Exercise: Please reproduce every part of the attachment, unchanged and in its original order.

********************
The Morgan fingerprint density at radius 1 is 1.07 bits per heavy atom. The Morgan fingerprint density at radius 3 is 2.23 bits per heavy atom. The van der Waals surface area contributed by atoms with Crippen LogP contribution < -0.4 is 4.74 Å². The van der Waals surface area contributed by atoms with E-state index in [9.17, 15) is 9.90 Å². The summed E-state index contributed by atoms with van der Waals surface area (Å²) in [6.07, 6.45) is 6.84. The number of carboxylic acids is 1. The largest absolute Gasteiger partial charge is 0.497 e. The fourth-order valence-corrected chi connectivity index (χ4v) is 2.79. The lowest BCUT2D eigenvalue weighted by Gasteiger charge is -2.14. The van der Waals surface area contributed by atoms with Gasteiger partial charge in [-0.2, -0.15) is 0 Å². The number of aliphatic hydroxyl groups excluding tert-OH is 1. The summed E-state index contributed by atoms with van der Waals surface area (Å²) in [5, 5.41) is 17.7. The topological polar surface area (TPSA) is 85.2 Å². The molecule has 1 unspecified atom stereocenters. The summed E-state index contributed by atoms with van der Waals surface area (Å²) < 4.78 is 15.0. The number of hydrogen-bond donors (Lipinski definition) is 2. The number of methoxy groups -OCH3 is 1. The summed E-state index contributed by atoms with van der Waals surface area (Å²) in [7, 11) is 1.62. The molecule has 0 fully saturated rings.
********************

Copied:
The Morgan fingerprint density at radius 1 is 1.07 bits per heavy atom. The Morgan fingerprint density at radius 3 is 2.23 bits per heavy atom. The van der Waals surface area contributed by atoms with Crippen LogP contribution < -0.4 is 4.74 Å². The van der Waals surface area contributed by atoms with E-state index in [9.17, 15) is 9.90 Å². The summed E-state index contributed by atoms with van der Waals surface area (Å²) in [6.07, 6.45) is 6.84. The number of carboxylic acids is 1. The largest absolute Gasteiger partial charge is 0.497 e. The fourth-order valence-corrected chi connectivity index (χ4v) is 2.79. The lowest BCUT2D eigenvalue weighted by Gasteiger charge is -2.14. The van der Waals surface area contributed by atoms with Gasteiger partial charge in [-0.2, -0.15) is 0 Å². The number of aliphatic hydroxyl groups excluding tert-OH is 1. The summed E-state index contributed by atoms with van der Waals surface area (Å²) in [5, 5.41) is 17.7. The topological polar surface area (TPSA) is 85.2 Å². The molecule has 1 unspecified atom stereocenters. The summed E-state index contributed by atoms with van der Waals surface area (Å²) < 4.78 is 15.0. The number of hydrogen-bond donors (Lipinski definition) is 2. The number of methoxy groups -OCH3 is 1. The summed E-state index contributed by atoms with van der Waals surface area (Å²) in [7, 11) is 1.62. The molecule has 0 fully saturated rings.